However, during a Cabinet meeting of January 9, 2012, the issue of the museum was discussed. In the Cabinet minutes it was said: “The County Council acquire the Haverfordwest Town Council’s lease of the Governors House on terms acceptable to the Directors of Development and that County Council officers be authorised to use compulsory purchase powers to achieve the acquisition should this prove necessary.” Haverfordwest mayor Roy Thomas also spoke with The Herald about the manner in which the County Council are pursuing the sale: “Frankly it comes as no surprise. The County Council, despite promises for greater transparency, remain secretive; they also appear to have disregarded the Town Council’s offer. “All I can say is the County Council have shown no improvement in their ability to look after the cultural well-being of our town. One has to hope that the Assembly Government and the National Audit Office is keeping a watch on this affair.” Haverfordwest Town Councillor, Sarah Llewellyn, summed up the feelings of many who are angry about the sale ‘behind closed doors’, and said: “We were obviously very disappointed by the Inspector’s decision. However, what became clear during the hearing was the strength of local feeling, and resentment at the high-handed manner in which the County Council chose to deal with an application that merely sought to secure free and unlimited public access to the Castle grounds for future generations. “I will be very interested to hear more regarding any further proposals to dispose of the old prison building, and anything else inside the Castle walls. It seems the County Council is keen to off-load a number of old, and currently empty buildings within our town, including the old prison building and Foley House, seeing them only in terms of their financial burden. “Both the County Council and the prospective developer need to be more up front this time round. People deserve to know about any proposals beforehand, and how plans are likely to affect them. It is not acceptable for the County Council to present matters such as these as ‘done deals’, and to be anything less than wholly transparent about how much money will be changing hands, and on what terms.”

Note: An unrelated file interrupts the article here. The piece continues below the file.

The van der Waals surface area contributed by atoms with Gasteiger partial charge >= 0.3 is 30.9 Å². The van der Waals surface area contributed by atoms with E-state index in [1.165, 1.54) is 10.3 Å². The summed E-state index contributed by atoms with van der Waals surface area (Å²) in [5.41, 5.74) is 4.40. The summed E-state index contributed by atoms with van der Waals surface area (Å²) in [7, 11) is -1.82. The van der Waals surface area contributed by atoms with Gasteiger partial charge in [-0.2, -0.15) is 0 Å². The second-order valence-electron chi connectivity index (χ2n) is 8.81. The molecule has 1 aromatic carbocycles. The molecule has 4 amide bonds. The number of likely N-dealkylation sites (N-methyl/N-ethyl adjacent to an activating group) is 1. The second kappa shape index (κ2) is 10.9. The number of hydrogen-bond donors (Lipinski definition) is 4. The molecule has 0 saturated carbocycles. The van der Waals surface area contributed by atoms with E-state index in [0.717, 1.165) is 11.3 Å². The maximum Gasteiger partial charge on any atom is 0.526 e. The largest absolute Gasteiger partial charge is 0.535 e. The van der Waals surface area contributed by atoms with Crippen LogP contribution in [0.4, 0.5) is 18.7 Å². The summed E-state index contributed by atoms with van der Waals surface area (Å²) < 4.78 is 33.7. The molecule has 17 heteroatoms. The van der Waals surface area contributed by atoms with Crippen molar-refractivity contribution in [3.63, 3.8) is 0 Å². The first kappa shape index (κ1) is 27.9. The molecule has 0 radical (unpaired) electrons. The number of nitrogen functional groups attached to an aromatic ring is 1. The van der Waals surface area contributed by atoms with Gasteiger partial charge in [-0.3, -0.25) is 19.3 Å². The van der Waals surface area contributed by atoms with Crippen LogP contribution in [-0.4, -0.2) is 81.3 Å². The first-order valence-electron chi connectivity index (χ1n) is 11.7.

The Council says in response to these concerns, and specifically the question of public access to the Castle grounds, the County Council said that this consideration was part of the on-going negotiations with the developer. Town Councillor, Thomas Tudor, said: “I would not support selling the Old Records Offices under market value, especially if the asking price had already been offered. And I would support the T o w n Council’s offer for the property bearing in mind that it has been the only offer for some time and when no one else was interested. “Taking advantage of the Town Council’s offer would have been a far more positive move rather than allowing the property to rot and decay and become more of a burden to the tax payers. If I cannot find out what the architect and developer is offering, I would then have to try to obtain the information by using the Freedom of Information Act.” One area of concern for taxpayers was how much the County Council had spent in opposing the Town Council’s application for village green status. When asked for a figure, the County Council said: “Our engagement with the Town Council on the vast majority of issues is very positive. However, different tiers of Government will occasionally have different views on matters. This is a matter which is now resolved”. The Herald understands, however, that a deal for the sale of the Castle has been discussed secretly in Cabinet and a decision reached.